Motorola teases with Moto X 'design your own' phone
And it's sort-of 'Made in the USA'
The launch of Motorola's much-ballyhooed Moto X smartphone is starting to kick off, with the Google-owned firm taking out its first teaser adverts for the forthcoming handset.
USA, USA, USA
There's no sign of the actual phone itself, but Motorola is striking a patriotic tone, which is handy considering the United States takes Thursday off for its annual "Huzzah, we kicked out the British and will now spell color anyway we like," Independence Day celebrations.
The phone is "Assembled in the USA," which indicates that most of the guts of the devices are going to be shipped in from cheap Chinese suppliers, with the final building getting done by more expensive US employees or contractors.
It is a canny PR move, and one that Apple is already trying with the latest 21.5-inch iMac, and could be a useful selling point with the domestic US audience. It helps that wages are growing in China and plummeting in the US as well.
The advert also promised that the handset will be "designed by you," by which presumably Motorola means the Android user interface rather than having any hardware specification - besides maybe a selection of colorful covers to express one's individuality, as advertisers like to put it.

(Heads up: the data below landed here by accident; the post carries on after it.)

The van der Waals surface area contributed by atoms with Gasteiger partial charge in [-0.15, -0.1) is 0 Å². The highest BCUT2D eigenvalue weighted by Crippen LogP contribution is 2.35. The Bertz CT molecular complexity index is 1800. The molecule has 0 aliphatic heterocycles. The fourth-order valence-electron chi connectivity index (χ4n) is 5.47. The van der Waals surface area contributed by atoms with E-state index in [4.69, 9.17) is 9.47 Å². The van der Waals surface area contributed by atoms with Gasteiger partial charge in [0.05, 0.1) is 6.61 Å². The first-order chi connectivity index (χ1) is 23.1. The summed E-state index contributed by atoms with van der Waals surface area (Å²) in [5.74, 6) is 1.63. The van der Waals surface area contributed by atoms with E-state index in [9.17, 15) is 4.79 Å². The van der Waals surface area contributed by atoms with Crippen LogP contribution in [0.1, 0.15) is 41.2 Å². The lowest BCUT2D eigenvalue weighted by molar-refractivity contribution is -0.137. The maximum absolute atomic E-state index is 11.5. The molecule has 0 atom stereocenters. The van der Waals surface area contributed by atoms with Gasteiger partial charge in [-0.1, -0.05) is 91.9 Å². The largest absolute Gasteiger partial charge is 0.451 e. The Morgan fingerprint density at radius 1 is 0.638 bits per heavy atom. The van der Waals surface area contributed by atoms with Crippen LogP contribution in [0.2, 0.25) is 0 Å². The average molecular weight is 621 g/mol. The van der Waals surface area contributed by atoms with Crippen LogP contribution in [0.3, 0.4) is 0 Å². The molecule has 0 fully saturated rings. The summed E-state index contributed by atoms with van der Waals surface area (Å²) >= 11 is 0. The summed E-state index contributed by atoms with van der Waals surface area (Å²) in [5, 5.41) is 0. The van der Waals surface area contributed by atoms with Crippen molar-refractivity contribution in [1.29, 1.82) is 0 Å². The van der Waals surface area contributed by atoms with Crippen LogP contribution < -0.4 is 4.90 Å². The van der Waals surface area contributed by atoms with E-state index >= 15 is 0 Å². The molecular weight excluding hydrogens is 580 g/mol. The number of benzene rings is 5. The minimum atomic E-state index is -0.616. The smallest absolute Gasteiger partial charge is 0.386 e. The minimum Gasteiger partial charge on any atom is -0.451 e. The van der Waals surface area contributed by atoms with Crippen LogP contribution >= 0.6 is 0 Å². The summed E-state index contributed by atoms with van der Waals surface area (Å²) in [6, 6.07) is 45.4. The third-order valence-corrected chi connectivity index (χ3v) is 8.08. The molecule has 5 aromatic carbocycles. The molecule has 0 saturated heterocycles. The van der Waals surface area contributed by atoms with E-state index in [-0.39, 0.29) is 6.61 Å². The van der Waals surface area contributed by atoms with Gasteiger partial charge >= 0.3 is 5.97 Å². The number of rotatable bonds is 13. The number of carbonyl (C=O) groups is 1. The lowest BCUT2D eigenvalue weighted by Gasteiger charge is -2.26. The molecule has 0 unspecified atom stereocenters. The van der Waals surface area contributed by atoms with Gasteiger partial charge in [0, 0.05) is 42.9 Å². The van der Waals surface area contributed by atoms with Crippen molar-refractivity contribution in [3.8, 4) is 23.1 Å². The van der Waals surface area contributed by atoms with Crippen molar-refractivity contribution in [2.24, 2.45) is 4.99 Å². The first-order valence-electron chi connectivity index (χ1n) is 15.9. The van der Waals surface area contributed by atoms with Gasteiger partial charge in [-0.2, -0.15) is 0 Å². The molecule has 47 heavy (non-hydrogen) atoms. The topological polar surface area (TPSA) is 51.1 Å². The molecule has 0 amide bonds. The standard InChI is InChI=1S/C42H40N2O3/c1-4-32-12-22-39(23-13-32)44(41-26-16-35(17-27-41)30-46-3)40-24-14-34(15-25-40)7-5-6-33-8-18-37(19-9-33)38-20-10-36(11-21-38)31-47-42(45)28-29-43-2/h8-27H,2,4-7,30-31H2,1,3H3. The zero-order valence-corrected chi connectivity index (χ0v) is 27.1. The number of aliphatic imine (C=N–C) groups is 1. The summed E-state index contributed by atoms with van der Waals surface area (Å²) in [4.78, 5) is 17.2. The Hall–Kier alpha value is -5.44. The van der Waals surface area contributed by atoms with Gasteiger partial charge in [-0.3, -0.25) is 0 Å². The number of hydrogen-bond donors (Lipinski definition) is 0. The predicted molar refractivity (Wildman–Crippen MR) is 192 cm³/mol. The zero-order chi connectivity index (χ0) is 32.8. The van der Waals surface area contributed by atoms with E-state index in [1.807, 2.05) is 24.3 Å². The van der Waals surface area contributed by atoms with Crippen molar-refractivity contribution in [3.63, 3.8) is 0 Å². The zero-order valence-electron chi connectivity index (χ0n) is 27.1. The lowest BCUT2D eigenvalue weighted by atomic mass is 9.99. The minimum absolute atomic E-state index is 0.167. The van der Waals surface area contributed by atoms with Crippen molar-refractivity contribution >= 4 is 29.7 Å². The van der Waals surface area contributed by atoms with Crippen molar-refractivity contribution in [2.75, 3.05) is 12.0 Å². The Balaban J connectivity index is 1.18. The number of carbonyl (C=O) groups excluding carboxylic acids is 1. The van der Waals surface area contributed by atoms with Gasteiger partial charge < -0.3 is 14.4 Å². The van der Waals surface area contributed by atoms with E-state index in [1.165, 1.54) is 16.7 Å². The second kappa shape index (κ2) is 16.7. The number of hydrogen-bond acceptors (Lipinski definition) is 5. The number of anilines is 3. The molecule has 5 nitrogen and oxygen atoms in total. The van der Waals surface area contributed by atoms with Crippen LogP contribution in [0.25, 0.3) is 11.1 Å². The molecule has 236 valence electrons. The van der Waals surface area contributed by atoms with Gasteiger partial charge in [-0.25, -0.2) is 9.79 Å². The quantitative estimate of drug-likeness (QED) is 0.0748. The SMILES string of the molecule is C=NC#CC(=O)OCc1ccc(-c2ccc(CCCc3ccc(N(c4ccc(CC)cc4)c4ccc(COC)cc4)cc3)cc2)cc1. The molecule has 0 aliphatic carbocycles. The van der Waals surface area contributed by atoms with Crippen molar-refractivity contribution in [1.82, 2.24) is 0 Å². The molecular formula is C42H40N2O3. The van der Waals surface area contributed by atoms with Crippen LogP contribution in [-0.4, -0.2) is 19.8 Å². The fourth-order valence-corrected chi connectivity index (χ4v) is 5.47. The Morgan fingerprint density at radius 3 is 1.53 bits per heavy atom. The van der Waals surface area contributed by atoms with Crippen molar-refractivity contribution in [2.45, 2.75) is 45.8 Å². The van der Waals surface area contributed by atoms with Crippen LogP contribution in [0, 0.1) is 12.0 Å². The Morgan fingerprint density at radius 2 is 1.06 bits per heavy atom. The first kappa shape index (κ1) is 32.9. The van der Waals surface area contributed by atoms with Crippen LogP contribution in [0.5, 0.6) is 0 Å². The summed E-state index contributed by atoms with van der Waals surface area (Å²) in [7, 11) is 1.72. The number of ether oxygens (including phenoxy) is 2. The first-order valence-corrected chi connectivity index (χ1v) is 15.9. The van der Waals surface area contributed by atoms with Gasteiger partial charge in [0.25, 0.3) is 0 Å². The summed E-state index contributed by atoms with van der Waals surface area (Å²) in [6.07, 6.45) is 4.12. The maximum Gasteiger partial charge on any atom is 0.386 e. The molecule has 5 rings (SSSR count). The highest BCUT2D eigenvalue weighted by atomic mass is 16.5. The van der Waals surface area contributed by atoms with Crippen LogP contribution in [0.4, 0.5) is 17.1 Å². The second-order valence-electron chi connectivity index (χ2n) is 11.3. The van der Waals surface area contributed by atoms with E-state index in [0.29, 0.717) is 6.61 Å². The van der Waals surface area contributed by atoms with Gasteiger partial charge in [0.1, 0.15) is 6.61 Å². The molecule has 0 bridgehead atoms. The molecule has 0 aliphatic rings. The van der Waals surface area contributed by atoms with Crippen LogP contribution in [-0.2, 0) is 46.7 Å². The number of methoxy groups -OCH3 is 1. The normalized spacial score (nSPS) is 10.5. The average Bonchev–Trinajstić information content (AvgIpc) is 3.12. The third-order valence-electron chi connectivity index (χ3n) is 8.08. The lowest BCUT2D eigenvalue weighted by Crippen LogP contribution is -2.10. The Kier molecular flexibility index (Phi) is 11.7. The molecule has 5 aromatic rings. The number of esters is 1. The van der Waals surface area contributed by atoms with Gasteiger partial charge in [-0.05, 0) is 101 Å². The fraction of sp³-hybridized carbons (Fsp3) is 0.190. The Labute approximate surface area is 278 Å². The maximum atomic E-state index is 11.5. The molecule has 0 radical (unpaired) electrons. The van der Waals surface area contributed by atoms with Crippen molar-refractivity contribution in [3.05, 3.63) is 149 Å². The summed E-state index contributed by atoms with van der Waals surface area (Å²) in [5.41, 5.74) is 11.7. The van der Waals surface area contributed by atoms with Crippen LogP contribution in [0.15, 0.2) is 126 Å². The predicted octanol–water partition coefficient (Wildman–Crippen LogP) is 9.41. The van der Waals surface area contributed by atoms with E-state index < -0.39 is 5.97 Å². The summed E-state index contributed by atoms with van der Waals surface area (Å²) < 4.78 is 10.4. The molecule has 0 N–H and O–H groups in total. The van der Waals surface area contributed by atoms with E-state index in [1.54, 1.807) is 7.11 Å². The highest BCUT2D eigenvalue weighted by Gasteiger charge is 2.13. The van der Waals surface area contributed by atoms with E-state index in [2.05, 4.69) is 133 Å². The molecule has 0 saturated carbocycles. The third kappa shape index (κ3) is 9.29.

The Moto X operating system issue is a contentious one for some, notably Samsung. Handset manufacturers are worried that Motorola will get preferential treatment when it comes to Android code and upgrades from parent company Google. Motorola says this isn’t so, but many will be watching to see if such protestations turn out to be accurate.
Whether or not the new handset will be a winner remains to be seen. Motorola does have a history of producing a succession of duff handsets and then winning over people with the odd flash of brilliance. With the patent pool of the company proving less lucrative than Google might have liked, then a repeat of the RAZR's success would be most welcome to the Chocolate Factory. ®
Sponsored: RAID: End of an era?